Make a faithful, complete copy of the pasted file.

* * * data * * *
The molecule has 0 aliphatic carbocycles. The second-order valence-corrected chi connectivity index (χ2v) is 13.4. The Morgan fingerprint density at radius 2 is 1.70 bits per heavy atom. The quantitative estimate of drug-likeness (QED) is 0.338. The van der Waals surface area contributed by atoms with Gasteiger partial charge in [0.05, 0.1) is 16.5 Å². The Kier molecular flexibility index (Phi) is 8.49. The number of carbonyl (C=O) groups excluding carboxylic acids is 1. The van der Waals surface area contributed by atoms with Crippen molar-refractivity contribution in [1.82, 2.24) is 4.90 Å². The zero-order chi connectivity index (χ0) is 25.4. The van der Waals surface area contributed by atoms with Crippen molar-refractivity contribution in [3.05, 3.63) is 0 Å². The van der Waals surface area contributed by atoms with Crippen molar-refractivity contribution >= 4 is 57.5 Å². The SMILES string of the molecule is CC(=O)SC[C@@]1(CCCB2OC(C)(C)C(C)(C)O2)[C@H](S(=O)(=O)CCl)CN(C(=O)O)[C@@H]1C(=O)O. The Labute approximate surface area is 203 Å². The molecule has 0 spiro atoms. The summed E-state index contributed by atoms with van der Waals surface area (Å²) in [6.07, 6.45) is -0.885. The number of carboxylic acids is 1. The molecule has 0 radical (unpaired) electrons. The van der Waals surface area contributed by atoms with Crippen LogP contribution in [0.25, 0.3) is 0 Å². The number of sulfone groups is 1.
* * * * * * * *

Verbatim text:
The molecule has 0 aliphatic carbocycles. The second-order valence-corrected chi connectivity index (χ2v) is 13.4. The Morgan fingerprint density at radius 2 is 1.70 bits per heavy atom. The quantitative estimate of drug-likeness (QED) is 0.338. The van der Waals surface area contributed by atoms with Gasteiger partial charge in [0.05, 0.1) is 16.5 Å². The Kier molecular flexibility index (Phi) is 8.49. The number of carbonyl (C=O) groups excluding carboxylic acids is 1. The van der Waals surface area contributed by atoms with Crippen molar-refractivity contribution in [1.82, 2.24) is 4.90 Å². The zero-order chi connectivity index (χ0) is 25.4. The van der Waals surface area contributed by atoms with Crippen molar-refractivity contribution in [3.05, 3.63) is 0 Å². The van der Waals surface area contributed by atoms with Crippen molar-refractivity contribution >= 4 is 57.5 Å². The SMILES string of the molecule is CC(=O)SC[C@@]1(CCCB2OC(C)(C)C(C)(C)O2)[C@H](S(=O)(=O)CCl)CN(C(=O)O)[C@@H]1C(=O)O. The Labute approximate surface area is 203 Å². The molecule has 0 spiro atoms. The summed E-state index contributed by atoms with van der Waals surface area (Å²) in [6.07, 6.45) is -0.885. The number of carboxylic acids is 1. The molecule has 0 radical (unpaired) electrons. The van der Waals surface area contributed by atoms with Crippen LogP contribution in [0.25, 0.3) is 0 Å². The number of sulfone groups is 1.